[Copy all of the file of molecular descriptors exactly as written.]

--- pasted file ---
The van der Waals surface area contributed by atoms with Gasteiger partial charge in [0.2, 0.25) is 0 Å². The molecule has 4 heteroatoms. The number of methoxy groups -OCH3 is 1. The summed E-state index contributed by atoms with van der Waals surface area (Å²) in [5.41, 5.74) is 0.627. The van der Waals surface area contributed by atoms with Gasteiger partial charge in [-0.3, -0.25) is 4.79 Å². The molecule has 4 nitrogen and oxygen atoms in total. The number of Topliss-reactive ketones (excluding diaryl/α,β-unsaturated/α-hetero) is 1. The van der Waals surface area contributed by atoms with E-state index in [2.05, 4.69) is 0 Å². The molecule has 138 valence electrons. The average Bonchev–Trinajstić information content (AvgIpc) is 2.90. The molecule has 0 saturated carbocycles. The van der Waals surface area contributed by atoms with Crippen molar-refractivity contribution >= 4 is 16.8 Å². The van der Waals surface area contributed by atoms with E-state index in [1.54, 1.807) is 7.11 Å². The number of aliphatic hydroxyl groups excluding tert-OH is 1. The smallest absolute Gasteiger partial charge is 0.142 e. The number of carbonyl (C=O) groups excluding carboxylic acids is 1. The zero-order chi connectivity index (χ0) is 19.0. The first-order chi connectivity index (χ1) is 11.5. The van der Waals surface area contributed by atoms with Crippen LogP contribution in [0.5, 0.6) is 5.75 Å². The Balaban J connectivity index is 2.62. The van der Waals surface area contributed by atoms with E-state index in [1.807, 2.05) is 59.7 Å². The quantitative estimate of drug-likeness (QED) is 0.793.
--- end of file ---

The van der Waals surface area contributed by atoms with Gasteiger partial charge in [0.2, 0.25) is 0 Å². The molecule has 4 heteroatoms. The number of methoxy groups -OCH3 is 1. The summed E-state index contributed by atoms with van der Waals surface area (Å²) in [5.41, 5.74) is 0.627. The van der Waals surface area contributed by atoms with Gasteiger partial charge in [-0.3, -0.25) is 4.79 Å². The molecule has 4 nitrogen and oxygen atoms in total. The number of Topliss-reactive ketones (excluding diaryl/α,β-unsaturated/α-hetero) is 1. The van der Waals surface area contributed by atoms with E-state index in [2.05, 4.69) is 0 Å². The molecule has 138 valence electrons. The average Bonchev–Trinajstić information content (AvgIpc) is 2.90. The molecule has 0 saturated carbocycles. The van der Waals surface area contributed by atoms with Crippen molar-refractivity contribution >= 4 is 16.8 Å². The van der Waals surface area contributed by atoms with E-state index in [1.54, 1.807) is 7.11 Å². The number of aliphatic hydroxyl groups excluding tert-OH is 1. The smallest absolute Gasteiger partial charge is 0.142 e. The number of carbonyl (C=O) groups excluding carboxylic acids is 1. The zero-order chi connectivity index (χ0) is 19.0. The first-order chi connectivity index (χ1) is 11.5. The van der Waals surface area contributed by atoms with Crippen LogP contribution in [0.5, 0.6) is 5.75 Å². The Balaban J connectivity index is 2.62. The van der Waals surface area contributed by atoms with E-state index in [1.807, 2.05) is 59.7 Å². The quantitative estimate of drug-likeness (QED) is 0.793.